Data analysis identified two overarching themes contributing to poor glycaemic control: ‘biopsychosocial barriers’ and ‘disease awareness and information delivery’.
Participants indicated that having T2DM, and the resulting continued need to control their glycaemic levels had a significant impact on various other areas of their lives (financial, social, physical and cognitive). Such affects tended to occur in a negative feedback loop: while the disease affected these various aspects of patients’ lives, the financial, social, physical and cognitive factors also then acted as barriers to achieving and maintaining optimal glycaemic control.
Participants highlighted significant financial costs associated with living with T2DM. For instance, many participants pointed out that the mounting costs of medication (particularly Insulin), mandatory health care provider (HCP) visits, alongside the need to take time off work and transport costs were a day-to-day reality of living with T2DM. Such accumulating costs then made it difficult to continue maintaining/achieving optimal glycaemic control:
“It starts hitting your pocket …that’s how bad it got, I was spending about 65-100 bucks just on medication every three weeks.” (Simon, male, 42, urban)
“It kind of added up, and I didn’t have enough money to pay for it and I remember standing there thinking should I ask the girl to put it on sort of an account for me, but you know my pride got the better of me and I just said can you just put it to the side and I’ll return. I returned like two weeks later because I was being paid fortnightly and so I had to suffer ‘cause I wasn’t getting any medication at that time.” (Sean, male, 37, urban)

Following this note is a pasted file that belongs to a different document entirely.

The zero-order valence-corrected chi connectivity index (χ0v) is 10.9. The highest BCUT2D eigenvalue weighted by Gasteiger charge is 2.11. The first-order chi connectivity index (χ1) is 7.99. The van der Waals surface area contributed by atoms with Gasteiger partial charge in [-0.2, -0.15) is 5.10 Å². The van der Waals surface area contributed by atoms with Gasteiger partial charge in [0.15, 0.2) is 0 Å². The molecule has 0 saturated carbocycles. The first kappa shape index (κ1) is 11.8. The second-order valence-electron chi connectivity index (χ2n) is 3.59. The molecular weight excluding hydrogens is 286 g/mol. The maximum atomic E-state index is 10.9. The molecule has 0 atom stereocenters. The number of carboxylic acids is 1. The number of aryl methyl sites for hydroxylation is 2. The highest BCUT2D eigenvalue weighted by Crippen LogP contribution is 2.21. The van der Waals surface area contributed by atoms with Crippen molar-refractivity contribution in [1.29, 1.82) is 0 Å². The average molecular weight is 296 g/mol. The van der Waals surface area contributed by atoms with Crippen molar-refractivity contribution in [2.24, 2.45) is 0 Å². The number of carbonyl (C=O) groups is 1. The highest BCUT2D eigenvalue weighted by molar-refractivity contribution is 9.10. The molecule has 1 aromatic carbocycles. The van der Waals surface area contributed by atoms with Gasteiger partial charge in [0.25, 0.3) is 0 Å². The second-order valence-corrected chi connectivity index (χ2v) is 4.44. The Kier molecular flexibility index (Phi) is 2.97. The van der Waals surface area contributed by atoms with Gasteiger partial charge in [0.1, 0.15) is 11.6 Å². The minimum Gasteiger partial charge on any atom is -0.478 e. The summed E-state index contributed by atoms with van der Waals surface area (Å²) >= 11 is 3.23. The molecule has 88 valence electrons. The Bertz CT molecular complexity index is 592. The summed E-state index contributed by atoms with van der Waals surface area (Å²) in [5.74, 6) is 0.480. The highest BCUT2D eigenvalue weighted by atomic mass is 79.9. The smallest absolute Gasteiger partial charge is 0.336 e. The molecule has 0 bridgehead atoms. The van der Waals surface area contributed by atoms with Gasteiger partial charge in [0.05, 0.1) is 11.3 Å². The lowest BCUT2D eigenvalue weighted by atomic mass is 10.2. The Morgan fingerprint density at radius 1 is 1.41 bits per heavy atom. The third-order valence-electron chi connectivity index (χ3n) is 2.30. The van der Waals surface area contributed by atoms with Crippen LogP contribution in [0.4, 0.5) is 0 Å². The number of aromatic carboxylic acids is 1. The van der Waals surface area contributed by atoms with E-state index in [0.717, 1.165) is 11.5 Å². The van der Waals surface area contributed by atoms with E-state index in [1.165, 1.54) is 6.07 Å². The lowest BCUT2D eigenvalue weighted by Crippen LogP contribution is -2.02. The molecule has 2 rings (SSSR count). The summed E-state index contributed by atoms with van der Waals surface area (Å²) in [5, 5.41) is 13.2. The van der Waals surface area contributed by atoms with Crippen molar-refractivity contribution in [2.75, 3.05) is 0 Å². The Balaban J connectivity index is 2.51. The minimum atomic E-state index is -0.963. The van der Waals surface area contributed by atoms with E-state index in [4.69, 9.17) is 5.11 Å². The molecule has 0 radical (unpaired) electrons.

Many participants also reported that social judgements received from others in public, or from family members when taking their medication, became a barrier to self-management of T2DM. Insulin injections were particularly disliked, primarily because of the impact that this had on other family members. Debbie reported how her daughter had made negative comments about her injecting insulin:
“I would be getting the [insulin] pen out, and my daughter walks in ‘ewww don’t mum, not in my bloody kitchen you don’t’” (Debbie, female, 58, , urban).
Consequently, participants tended to avoid taking their medication in order to shield their family members from the entire seemingly gruesome process. For instance, Simon reported that he didn’t think it was socially acceptable to be injecting himself with insulin in front of his young son in case his son copied him and hurt himself with the needles: